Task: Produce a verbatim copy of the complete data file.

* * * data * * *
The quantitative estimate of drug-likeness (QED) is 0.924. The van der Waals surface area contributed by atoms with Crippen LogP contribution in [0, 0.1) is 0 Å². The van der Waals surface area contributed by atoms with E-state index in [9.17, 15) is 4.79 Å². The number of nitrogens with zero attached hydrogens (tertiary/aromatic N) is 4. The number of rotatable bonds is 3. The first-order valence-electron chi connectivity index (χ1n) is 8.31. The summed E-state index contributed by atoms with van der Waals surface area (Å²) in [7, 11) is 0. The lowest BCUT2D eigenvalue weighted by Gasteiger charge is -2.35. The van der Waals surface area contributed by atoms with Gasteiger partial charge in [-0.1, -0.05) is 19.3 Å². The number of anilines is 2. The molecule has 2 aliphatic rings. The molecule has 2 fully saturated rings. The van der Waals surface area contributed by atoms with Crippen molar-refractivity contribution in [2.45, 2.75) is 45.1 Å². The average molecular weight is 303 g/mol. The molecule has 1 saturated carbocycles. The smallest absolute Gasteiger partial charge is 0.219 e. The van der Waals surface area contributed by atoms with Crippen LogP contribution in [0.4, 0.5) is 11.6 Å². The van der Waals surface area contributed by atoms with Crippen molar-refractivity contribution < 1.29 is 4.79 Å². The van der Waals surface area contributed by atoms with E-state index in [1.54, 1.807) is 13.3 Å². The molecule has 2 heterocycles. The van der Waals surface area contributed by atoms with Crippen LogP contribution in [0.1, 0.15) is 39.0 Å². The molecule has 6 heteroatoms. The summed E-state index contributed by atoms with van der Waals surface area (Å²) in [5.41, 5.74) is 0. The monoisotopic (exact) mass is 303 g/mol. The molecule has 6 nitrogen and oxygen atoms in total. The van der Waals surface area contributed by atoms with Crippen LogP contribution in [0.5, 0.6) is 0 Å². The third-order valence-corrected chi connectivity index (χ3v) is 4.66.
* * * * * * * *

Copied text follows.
The quantitative estimate of drug-likeness (QED) is 0.924. The van der Waals surface area contributed by atoms with Crippen LogP contribution in [0, 0.1) is 0 Å². The van der Waals surface area contributed by atoms with E-state index in [9.17, 15) is 4.79 Å². The number of nitrogens with zero attached hydrogens (tertiary/aromatic N) is 4. The number of rotatable bonds is 3. The first-order valence-electron chi connectivity index (χ1n) is 8.31. The summed E-state index contributed by atoms with van der Waals surface area (Å²) in [7, 11) is 0. The lowest BCUT2D eigenvalue weighted by Gasteiger charge is -2.35. The van der Waals surface area contributed by atoms with Gasteiger partial charge in [-0.1, -0.05) is 19.3 Å². The number of anilines is 2. The molecule has 2 aliphatic rings. The molecule has 2 fully saturated rings. The van der Waals surface area contributed by atoms with Crippen molar-refractivity contribution in [2.45, 2.75) is 45.1 Å². The average molecular weight is 303 g/mol. The molecule has 1 saturated carbocycles. The smallest absolute Gasteiger partial charge is 0.219 e. The van der Waals surface area contributed by atoms with Crippen LogP contribution in [0.4, 0.5) is 11.6 Å². The van der Waals surface area contributed by atoms with Crippen molar-refractivity contribution < 1.29 is 4.79 Å². The van der Waals surface area contributed by atoms with E-state index in [1.54, 1.807) is 13.3 Å². The molecule has 2 heterocycles. The van der Waals surface area contributed by atoms with Crippen LogP contribution in [0.1, 0.15) is 39.0 Å². The molecule has 6 heteroatoms. The summed E-state index contributed by atoms with van der Waals surface area (Å²) in [5.41, 5.74) is 0. The monoisotopic (exact) mass is 303 g/mol. The molecule has 6 nitrogen and oxygen atoms in total. The van der Waals surface area contributed by atoms with Crippen LogP contribution in [0.5, 0.6) is 0 Å². The third-order valence-corrected chi connectivity index (χ3v) is 4.66.